* Gold rose more than 8 percent in January
* Traders still wary over prospect of U.S. rate rise
* U.S. stocks nearly flat (Updates prices, adds comment)
By Marcy Nicholson and Jan Harvey
NEW YORK/LONDON, Feb 2 (Reuters) - Gold prices came off their lows on Monday after unexpectedly weaker U.S. economic data spurred some safe-haven buying.
Gold fell more than 1 percent earlier as buyers cashed in gains after the metal posted its biggest monthly rise in three years in January.
Spot gold was down 0.3 percent at $1,279.51 an ounce at 2:45 p.m. EST (1945 GMT), while U.S. gold futures for April delivery settled down 0.2 percent at $1,276.90 per ounce.
“The release of lower-than-expected U.S. economic data, helped gold cut early losses,” said Howard Wen, precious metals analyst for HSBC Securities in New York, noting earlier losses were due to profit-taking.
“Underlying physical demand remains supportive, most notably from China.”
Gold attracted safe-haven buyers after data showed that U.S. factory activity had cooled in January, suggesting the economy may have entered the new year on a slightly softer footing than expected.
Traders are awaiting more U.S. data this week for further clues on the timing of a U.S. rate rise, which would be the first in nearly a decade. They are particularly focused on non-farm payrolls numbers due to be released on Friday.
“Strong numbers this week from the U.S. could force the market to adjust more towards the FOMC (Federal Open Market Committee) hawkish stance, and that’s negative (for gold),” said Ole Hansen, Saxo Bank’s head of commodity strategy.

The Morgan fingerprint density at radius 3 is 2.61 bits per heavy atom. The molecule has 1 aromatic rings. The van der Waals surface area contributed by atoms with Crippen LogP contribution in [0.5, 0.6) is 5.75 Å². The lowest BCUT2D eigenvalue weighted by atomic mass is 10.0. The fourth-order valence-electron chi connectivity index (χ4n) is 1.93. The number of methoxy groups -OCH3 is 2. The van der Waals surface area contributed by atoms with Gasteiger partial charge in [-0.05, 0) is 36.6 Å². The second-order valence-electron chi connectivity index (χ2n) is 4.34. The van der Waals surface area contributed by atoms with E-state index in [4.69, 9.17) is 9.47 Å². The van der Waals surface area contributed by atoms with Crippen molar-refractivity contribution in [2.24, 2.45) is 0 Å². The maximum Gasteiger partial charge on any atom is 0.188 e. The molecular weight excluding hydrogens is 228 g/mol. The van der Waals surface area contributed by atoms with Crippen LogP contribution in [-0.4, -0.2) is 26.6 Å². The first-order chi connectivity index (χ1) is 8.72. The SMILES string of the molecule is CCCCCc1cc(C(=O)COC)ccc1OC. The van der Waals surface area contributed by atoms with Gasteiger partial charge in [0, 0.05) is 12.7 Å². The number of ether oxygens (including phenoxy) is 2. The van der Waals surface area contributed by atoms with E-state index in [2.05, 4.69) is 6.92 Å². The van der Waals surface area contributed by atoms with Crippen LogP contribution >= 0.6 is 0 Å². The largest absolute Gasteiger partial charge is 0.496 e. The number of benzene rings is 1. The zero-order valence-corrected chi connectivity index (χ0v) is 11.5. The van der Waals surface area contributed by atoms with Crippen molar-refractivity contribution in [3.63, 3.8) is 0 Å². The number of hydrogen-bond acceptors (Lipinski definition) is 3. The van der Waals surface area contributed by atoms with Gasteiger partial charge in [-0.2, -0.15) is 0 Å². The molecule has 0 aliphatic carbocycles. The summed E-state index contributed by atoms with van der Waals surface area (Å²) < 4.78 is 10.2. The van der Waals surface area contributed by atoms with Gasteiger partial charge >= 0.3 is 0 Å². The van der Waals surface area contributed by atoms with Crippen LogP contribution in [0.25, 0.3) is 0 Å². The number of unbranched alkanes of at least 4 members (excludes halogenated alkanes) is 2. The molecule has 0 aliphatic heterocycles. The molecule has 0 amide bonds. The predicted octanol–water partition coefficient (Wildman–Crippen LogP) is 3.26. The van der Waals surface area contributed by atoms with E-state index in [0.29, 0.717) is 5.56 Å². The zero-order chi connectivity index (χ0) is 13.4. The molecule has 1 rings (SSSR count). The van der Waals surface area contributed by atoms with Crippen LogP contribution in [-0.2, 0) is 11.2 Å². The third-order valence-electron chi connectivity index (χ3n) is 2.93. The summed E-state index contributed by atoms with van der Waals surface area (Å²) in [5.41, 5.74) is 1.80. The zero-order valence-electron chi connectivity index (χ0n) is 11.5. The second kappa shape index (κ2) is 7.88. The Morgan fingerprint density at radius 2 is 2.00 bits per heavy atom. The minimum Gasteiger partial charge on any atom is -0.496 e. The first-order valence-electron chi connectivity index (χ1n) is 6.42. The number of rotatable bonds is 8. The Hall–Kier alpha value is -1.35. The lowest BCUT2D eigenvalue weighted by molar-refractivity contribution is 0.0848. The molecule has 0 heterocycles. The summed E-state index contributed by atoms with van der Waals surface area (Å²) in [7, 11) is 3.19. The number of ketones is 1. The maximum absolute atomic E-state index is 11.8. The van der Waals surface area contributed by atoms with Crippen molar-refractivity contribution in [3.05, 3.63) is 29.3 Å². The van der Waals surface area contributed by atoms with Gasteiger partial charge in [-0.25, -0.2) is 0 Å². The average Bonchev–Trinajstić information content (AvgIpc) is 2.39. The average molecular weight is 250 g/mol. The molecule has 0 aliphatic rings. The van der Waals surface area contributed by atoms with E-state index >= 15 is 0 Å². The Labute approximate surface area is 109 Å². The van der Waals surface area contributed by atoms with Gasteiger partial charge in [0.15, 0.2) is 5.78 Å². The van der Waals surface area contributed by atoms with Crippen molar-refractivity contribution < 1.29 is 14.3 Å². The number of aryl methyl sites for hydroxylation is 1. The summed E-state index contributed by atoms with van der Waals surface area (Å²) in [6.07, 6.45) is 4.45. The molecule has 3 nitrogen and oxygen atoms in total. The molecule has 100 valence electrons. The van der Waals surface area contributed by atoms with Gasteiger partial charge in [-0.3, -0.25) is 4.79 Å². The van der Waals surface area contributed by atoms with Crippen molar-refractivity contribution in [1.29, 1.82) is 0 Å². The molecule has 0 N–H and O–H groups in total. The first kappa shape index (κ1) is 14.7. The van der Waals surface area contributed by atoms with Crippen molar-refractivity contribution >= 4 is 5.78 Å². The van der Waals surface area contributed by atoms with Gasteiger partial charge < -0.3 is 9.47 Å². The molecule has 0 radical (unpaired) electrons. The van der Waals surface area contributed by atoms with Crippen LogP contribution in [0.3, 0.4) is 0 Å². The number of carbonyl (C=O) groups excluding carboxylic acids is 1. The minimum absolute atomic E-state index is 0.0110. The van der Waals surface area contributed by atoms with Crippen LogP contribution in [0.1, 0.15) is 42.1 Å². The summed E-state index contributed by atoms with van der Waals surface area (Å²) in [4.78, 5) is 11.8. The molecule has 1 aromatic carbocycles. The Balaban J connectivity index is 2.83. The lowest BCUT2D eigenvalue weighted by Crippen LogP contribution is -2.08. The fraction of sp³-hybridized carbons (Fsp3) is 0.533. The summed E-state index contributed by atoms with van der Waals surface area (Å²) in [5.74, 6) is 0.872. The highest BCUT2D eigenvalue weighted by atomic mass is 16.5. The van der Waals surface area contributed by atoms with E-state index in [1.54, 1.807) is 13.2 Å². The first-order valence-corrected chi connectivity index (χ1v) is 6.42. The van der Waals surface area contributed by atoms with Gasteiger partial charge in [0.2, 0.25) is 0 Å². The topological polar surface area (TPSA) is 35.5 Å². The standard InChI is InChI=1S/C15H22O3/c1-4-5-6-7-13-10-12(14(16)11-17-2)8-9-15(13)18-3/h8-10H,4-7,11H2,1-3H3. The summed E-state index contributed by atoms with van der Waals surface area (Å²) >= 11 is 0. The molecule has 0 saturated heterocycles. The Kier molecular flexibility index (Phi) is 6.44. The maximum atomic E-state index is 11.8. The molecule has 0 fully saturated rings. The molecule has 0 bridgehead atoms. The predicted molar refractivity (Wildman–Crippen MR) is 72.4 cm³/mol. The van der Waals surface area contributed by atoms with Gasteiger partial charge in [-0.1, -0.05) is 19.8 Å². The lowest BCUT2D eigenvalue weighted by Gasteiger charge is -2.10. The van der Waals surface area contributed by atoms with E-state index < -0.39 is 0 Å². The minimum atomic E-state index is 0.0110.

“On the other hand, the compression of bond yields and negative yields have most likely caused a rethink about gold, so while I see the risk of a deeper correction below $1,250, I think weakness could be met with additional buying.”
Earlier data on Monday showed U.S. consumer spending recorded its biggest decline since late 2009 in December. U.S. stocks were nearly flat, with the disappointing economic data offset by gains in energy markets.
Traders also will be closely watching the new Greek government’s attempts to persuade its skeptical euro zone partners to accept a new debt agreement. Britain’s finance minister, George Osborne, said on Monday the stand-off over Greek debt was becoming the biggest risk to the global economy.
“(Gold) could struggle now unless the headlines over Greece are so negative that that supports gold further, and we get more safe-haven buying,” Societe Generale analyst Robin Bhar said.
Among other precious metals, silver was up 0.1 percent at $17.23 an ounce. Platinum was down 0.6 percent at $1,228.35 an ounce, while palladium was up 1.9 percent at $783.50 an ounce. (Additional reporting by Manolo Serapio Jr in Singapore; Editing by David Evans, David Clarke and Paul Simao)